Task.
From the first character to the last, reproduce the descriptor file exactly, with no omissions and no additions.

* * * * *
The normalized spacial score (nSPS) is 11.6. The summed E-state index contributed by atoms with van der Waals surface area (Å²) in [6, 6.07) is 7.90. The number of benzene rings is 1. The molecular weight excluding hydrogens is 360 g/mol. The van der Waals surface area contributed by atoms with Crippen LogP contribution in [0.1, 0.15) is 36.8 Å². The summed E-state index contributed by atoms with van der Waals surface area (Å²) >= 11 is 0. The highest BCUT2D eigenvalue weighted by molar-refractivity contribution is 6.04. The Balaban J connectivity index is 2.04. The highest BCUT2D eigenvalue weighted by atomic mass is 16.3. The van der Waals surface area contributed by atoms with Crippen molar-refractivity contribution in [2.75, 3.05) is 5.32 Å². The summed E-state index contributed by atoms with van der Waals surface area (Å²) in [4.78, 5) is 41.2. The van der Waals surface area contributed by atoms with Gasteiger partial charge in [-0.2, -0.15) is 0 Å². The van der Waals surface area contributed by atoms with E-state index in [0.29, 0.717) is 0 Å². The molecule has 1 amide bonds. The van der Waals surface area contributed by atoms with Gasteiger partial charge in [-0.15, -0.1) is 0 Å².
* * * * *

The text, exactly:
The normalized spacial score (nSPS) is 11.6. The summed E-state index contributed by atoms with van der Waals surface area (Å²) in [6, 6.07) is 7.90. The number of benzene rings is 1. The molecular weight excluding hydrogens is 360 g/mol. The van der Waals surface area contributed by atoms with Crippen LogP contribution in [0.1, 0.15) is 36.8 Å². The summed E-state index contributed by atoms with van der Waals surface area (Å²) >= 11 is 0. The highest BCUT2D eigenvalue weighted by molar-refractivity contribution is 6.04. The Balaban J connectivity index is 2.04. The highest BCUT2D eigenvalue weighted by atomic mass is 16.3. The van der Waals surface area contributed by atoms with Crippen molar-refractivity contribution in [2.75, 3.05) is 5.32 Å². The summed E-state index contributed by atoms with van der Waals surface area (Å²) in [4.78, 5) is 41.2. The van der Waals surface area contributed by atoms with Gasteiger partial charge in [-0.2, -0.15) is 0 Å². The van der Waals surface area contributed by atoms with E-state index in [0.29, 0.717) is 0 Å². The molecule has 1 amide bonds. The van der Waals surface area contributed by atoms with Gasteiger partial charge in [-0.15, -0.1) is 0 Å².